Nicola Wallace Dean: Yes. Again, it is absolutely about building relationships. Organisations like ours and the thousands within the online centres network, part of the Good Things Foundation, and I would hope that people trust us. As an organisation we need to be aware of how much power we have, because people do trust us, and we need to hold ourselves to account. I would like to think we do that quite well, but I genuinely think it is understanding what people’s fears are or their potential flippancy around this. Because they know us, because we are an organisation where we have grown up with the people that we work with, we hope that those sensitive and non-patronising messages that we have work.

We see it through our mutual aid organisation. We have had somebody specifically there from day one to use websites like Snopes and things like that. If a post comes on and we sit there and go, “It feels a bit too good to be true. Should that be removed?” and what we have noticed is there has been a bit of a shift and there is now very little need for us to monitor that, because people are not sharing things as much as they were right at the beginning. People are potentially interrogating some of those messages they are seeing. If that is the case, that can only be a positive, but it is definitely something we need to keep building on.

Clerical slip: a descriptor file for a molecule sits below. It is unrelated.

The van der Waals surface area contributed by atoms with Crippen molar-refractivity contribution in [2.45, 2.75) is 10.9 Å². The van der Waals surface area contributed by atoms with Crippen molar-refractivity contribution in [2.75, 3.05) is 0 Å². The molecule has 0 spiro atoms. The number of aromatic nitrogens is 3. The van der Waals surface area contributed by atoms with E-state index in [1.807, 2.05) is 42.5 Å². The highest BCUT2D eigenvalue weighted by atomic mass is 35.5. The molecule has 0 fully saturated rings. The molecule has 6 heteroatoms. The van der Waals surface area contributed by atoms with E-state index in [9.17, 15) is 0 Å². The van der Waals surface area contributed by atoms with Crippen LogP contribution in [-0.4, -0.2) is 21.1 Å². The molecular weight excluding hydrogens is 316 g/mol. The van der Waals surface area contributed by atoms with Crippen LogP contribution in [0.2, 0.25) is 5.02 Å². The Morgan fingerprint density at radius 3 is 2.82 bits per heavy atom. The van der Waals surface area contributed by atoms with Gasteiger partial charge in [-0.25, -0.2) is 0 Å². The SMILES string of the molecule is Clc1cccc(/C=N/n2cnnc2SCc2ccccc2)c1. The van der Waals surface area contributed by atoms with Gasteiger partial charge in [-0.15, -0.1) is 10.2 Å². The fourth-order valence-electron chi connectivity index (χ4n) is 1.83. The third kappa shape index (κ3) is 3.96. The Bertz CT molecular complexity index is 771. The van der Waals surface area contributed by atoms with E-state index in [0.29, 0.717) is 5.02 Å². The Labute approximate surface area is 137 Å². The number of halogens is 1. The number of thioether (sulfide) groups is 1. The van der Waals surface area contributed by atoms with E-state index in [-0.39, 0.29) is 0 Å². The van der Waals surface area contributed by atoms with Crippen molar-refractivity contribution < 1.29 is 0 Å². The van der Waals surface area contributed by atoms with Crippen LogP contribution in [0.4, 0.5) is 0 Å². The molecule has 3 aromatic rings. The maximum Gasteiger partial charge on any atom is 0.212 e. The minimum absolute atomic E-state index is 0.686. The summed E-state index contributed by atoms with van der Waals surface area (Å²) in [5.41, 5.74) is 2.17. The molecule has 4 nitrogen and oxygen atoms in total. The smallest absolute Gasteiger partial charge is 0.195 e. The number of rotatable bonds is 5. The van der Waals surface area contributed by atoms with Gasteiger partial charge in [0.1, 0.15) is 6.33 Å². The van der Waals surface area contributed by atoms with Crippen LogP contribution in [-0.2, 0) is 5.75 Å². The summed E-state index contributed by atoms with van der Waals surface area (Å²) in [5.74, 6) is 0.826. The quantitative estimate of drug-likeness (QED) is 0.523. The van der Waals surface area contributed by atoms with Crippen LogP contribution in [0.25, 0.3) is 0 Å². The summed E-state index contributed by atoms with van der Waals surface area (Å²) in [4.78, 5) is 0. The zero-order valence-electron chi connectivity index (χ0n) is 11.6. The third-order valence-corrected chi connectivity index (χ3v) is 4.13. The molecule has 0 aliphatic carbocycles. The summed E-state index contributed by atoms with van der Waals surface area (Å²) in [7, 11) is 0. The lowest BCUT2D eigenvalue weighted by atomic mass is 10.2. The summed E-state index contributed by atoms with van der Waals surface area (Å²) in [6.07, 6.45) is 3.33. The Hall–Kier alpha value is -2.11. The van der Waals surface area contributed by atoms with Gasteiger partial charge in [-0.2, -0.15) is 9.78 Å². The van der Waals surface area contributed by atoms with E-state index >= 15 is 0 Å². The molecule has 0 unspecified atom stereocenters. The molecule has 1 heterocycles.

Q178       Kevin Brennan: Thank you for all the work you are doing, as well as for giving us evidence today. I know there will be many similar Nicolas around the country in lots of communities doing the kind of work you are doing, and we really rely on you.

I was interested in what you said about pay-as-you-go. Do you think it is about time we started regarding data like an essential utility, such as gas, electricity and water, and that basically people should not be able to be cut off?